Death goes in and out of fashion. The topic lingers behind euphemisms for a few years, and then someone calls it forth again: Elisabeth Kübler-Ross with her disciplined "On Death and Dying" in 1969; Susan Sontag with her angry but profound "Illness as Metaphor" in 1978 and the empathetic follow-up "AIDS and Its Metaphors," in 1988; Derek Humphry, implausibly, with his suicide handbook "Final Exit" in 1991; Sherwin Nuland with his magisterial "How We Die" in 1993; more recently, Joan Didion with her agonizingly precise "The Year of Magical Thinking" in 2005; and Atul Gawande with his humane "Being Mortal" in 2014. Each of these books argues, one way or another, for a continuum between life and its conclusion. The gloss of youthful vitality can persuade us that life is for the living, but life is also for the dying, and repudiating that ultimate punctuation escalates our anxiety and deprives us of final dignity. Time and again, we must clarify our individual and collective beliefs about how the last chapter changes the rest of the narrative. "Or not to be" is not in fact a question.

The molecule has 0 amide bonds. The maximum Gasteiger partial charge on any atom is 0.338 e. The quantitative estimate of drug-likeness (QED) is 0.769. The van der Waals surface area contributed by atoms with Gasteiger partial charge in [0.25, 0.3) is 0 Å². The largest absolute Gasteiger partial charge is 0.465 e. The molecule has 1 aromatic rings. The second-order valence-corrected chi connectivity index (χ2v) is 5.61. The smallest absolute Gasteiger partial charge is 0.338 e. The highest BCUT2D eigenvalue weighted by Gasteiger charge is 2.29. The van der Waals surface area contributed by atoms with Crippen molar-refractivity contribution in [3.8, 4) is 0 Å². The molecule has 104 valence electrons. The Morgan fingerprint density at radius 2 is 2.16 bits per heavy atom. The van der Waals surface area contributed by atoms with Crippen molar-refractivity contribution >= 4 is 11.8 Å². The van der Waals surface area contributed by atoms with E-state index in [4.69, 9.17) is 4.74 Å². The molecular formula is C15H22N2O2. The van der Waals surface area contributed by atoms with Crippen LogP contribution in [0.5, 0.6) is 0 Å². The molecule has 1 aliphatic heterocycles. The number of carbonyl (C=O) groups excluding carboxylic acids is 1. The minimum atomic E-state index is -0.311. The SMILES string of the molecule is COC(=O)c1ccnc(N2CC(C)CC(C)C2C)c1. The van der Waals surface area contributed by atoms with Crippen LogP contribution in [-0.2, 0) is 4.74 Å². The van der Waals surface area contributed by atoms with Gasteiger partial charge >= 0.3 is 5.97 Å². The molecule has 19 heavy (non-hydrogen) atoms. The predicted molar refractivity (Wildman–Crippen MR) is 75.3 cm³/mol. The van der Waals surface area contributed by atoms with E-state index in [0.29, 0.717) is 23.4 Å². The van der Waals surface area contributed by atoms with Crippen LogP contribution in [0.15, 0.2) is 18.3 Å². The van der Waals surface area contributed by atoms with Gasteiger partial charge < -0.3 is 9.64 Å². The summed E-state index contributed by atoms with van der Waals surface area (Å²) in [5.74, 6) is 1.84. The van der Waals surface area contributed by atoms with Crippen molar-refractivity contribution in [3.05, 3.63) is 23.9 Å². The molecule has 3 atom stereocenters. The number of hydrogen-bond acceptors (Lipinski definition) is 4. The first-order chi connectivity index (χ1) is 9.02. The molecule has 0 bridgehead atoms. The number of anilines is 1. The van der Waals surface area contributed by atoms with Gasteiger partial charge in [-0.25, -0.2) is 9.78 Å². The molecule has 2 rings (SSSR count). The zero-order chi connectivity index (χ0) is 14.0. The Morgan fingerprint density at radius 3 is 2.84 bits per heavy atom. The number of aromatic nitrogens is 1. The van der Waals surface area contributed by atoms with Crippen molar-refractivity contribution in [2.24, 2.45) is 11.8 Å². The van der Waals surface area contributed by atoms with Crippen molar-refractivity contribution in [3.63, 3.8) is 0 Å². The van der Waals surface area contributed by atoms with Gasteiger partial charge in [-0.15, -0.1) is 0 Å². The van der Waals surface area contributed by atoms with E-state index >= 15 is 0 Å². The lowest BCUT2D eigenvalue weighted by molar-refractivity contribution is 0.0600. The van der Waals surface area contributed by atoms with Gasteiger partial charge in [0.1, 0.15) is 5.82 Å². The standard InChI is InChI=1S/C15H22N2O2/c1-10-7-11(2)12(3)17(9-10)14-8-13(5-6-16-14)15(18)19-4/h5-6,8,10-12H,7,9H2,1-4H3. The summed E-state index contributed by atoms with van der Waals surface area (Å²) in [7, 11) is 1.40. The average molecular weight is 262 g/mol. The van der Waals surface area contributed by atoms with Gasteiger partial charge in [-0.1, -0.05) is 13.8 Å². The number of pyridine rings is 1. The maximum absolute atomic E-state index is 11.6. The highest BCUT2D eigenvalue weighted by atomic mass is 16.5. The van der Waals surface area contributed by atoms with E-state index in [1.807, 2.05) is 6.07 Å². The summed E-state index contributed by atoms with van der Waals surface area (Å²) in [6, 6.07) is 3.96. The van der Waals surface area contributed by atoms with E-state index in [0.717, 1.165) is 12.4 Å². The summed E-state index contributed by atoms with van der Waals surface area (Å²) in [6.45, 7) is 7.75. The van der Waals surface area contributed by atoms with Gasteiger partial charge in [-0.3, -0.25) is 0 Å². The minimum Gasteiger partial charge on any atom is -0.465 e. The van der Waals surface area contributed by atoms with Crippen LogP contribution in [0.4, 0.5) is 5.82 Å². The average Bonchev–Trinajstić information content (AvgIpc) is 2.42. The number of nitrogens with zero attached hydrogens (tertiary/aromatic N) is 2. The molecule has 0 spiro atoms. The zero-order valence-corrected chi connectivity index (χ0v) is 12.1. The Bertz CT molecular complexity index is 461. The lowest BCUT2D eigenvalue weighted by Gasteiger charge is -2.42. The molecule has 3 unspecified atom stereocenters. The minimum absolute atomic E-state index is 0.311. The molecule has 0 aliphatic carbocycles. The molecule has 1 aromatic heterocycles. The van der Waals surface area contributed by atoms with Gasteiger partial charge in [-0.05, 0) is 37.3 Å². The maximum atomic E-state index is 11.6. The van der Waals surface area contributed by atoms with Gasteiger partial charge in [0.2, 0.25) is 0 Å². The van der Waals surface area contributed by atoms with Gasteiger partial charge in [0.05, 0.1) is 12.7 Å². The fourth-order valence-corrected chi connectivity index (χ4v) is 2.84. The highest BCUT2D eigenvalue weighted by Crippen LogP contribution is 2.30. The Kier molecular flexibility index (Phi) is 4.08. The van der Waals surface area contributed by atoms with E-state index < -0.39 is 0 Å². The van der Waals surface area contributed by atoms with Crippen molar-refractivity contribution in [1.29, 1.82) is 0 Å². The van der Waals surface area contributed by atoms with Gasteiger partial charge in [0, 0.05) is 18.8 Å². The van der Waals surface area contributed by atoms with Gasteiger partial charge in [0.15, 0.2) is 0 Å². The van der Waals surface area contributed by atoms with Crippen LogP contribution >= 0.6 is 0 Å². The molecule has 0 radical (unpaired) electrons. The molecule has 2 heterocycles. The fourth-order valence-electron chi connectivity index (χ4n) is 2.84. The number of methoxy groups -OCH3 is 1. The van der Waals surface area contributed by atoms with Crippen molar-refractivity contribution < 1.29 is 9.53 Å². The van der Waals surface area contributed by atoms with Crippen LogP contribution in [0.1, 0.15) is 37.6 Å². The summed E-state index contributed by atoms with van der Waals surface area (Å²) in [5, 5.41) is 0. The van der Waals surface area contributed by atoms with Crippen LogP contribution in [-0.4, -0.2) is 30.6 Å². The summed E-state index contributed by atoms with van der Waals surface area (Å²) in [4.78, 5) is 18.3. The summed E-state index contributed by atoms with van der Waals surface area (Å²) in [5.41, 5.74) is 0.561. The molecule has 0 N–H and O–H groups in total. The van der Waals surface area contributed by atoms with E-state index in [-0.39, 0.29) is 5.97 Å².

These recent weeks have seen the publication of five books about death: one by a historian; two by hospice workers; one by a widow; one by a man who is dying himself. Several of them quote Dylan Thomas's "Do Not Go Gentle Into That Good Night" to advocate resilience, then map the fine line between denial and succumbing. In "Death's Summer Coat," Brandy Schillace complains, "The modern Westerner has lost loss; death as a community event, and mourning as a communal practice, has been steadily killed off." Examining rituals of bereavement across cultures and across time, she suggests that everyone else has been better at the rites of farewell than we are. Our postindustrial disavowal of mortality is described by Simone de Beauvoir, who wrote, "For every man, his death is an accident and, even if he knows it and consents to it, an unjustifiable violation." Schillace, a research associate at the Dittrick Museum of Medical History, points toward the confusion that has emerged in a technological age when brain death, heart death and other definitions becloud our understanding of expiry itself, observing that by current legal definitions, the same person could be alive under American law and dead under British law. We don't know what death means or even what it is.